## Sunday, April 15, 2018

### Original Problem from a Student Problem Solver on Similar Triangles

An original problem on similar triangles from Varun (from FL)

### The Grid Technique in Solving Harder Mathcounts Counting Problems : from Vinjai

The following notes are from Vinjai, a student I met online. He graciously shares and offers the tips here on how to tackle those harder Mathcounts counting problems.

The point of the grid is to create a bijection in a problem that makes it easier to solve. Since the grid just represents a combination, it can be adapted to work with any problem whose answer is a combination.

For example, take an instance of the classic 'stars and bars' problem (also known as 'balls and urns', 'sticks and stones', etc.):
Q: How many ways are there to pick an ordered triple (a, b, c) of nonnegative integers such that a+b+c = 8? (The answer is 10C2 or 45 ways.)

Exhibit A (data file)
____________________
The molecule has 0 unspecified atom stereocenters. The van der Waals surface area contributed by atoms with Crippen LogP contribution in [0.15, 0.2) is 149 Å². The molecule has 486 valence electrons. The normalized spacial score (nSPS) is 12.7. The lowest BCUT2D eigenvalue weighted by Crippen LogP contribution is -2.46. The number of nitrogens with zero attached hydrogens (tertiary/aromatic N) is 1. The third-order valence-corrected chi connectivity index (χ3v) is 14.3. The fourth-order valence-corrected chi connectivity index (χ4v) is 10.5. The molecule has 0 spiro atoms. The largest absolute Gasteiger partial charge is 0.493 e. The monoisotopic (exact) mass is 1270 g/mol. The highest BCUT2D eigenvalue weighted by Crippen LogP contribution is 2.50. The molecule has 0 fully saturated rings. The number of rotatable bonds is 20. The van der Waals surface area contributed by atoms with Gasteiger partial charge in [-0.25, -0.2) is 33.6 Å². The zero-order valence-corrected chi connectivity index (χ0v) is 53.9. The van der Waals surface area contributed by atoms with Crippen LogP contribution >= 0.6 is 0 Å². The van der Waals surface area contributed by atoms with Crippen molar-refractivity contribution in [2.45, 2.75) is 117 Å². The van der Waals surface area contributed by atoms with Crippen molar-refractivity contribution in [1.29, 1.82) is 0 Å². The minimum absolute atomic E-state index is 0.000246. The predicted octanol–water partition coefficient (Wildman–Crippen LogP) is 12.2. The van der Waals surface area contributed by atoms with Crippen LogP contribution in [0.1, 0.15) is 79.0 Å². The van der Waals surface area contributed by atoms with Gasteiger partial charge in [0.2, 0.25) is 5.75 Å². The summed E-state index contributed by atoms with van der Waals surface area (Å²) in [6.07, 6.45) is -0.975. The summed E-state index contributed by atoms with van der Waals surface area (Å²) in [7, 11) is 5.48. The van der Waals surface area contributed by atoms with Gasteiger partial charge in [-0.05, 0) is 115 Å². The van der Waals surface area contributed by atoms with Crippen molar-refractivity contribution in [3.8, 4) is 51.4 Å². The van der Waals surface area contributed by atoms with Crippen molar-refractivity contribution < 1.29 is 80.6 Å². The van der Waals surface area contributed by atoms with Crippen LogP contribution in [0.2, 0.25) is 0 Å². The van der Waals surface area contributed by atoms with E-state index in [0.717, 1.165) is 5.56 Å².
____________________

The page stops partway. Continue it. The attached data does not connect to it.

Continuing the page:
Solution I:
This problem is traditionally solved by thinking of ordering 8 stars and 2 bars. An example is:
* * * |    | * * * * *
^       ^       ^
a       b       c
This corresponds to a = 3, b = 0, c = 5.

Solution II:
But this can also be done using the grid technique:

The red path corresponds to the same arrangement: a = 3, b = 0, c = 5. The increase corresponds to the value: a goes from 0 to 3 (that is an increase of 3), b goes from 3 to 3 (that is an increase of 0), and c goes from 3 to 8 (that is an increase of 5). So a = 3, b = 0, c = 5.

Likewise, using a clever 1-1 correspondence, you can map practically any problem with an answer of nCk to fit the grid method. The major advantage of this is that it is an easier way to think about the problem (just like the example I gave may be easier to follow than the original stars and bars approach, and the example I gave in class with the dice can also be thought of in a more numerical sense).